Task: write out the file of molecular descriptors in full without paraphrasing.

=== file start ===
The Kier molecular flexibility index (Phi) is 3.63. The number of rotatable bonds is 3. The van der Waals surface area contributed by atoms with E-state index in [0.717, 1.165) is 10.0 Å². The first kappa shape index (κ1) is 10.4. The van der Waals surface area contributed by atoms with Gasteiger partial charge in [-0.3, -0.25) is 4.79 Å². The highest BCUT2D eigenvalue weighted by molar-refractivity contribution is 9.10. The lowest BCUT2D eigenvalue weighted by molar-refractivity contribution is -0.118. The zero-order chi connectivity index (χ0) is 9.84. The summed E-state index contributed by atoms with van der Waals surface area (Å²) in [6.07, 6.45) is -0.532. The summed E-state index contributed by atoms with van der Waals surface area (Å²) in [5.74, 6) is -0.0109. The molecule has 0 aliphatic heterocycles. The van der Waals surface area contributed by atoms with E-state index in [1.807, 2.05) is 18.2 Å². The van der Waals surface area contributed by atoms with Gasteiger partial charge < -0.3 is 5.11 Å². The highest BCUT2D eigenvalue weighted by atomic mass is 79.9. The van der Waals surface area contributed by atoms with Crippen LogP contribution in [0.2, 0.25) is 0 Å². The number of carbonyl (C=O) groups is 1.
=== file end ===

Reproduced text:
The Kier molecular flexibility index (Phi) is 3.63. The number of rotatable bonds is 3. The van der Waals surface area contributed by atoms with E-state index in [0.717, 1.165) is 10.0 Å². The first kappa shape index (κ1) is 10.4. The van der Waals surface area contributed by atoms with Gasteiger partial charge in [-0.3, -0.25) is 4.79 Å². The highest BCUT2D eigenvalue weighted by molar-refractivity contribution is 9.10. The lowest BCUT2D eigenvalue weighted by molar-refractivity contribution is -0.118. The zero-order chi connectivity index (χ0) is 9.84. The summed E-state index contributed by atoms with van der Waals surface area (Å²) in [6.07, 6.45) is -0.532. The summed E-state index contributed by atoms with van der Waals surface area (Å²) in [5.74, 6) is -0.0109. The molecule has 0 aliphatic heterocycles. The van der Waals surface area contributed by atoms with E-state index in [1.807, 2.05) is 18.2 Å². The van der Waals surface area contributed by atoms with Gasteiger partial charge < -0.3 is 5.11 Å². The highest BCUT2D eigenvalue weighted by atomic mass is 79.9. The van der Waals surface area contributed by atoms with Crippen LogP contribution in [0.2, 0.25) is 0 Å². The number of carbonyl (C=O) groups is 1.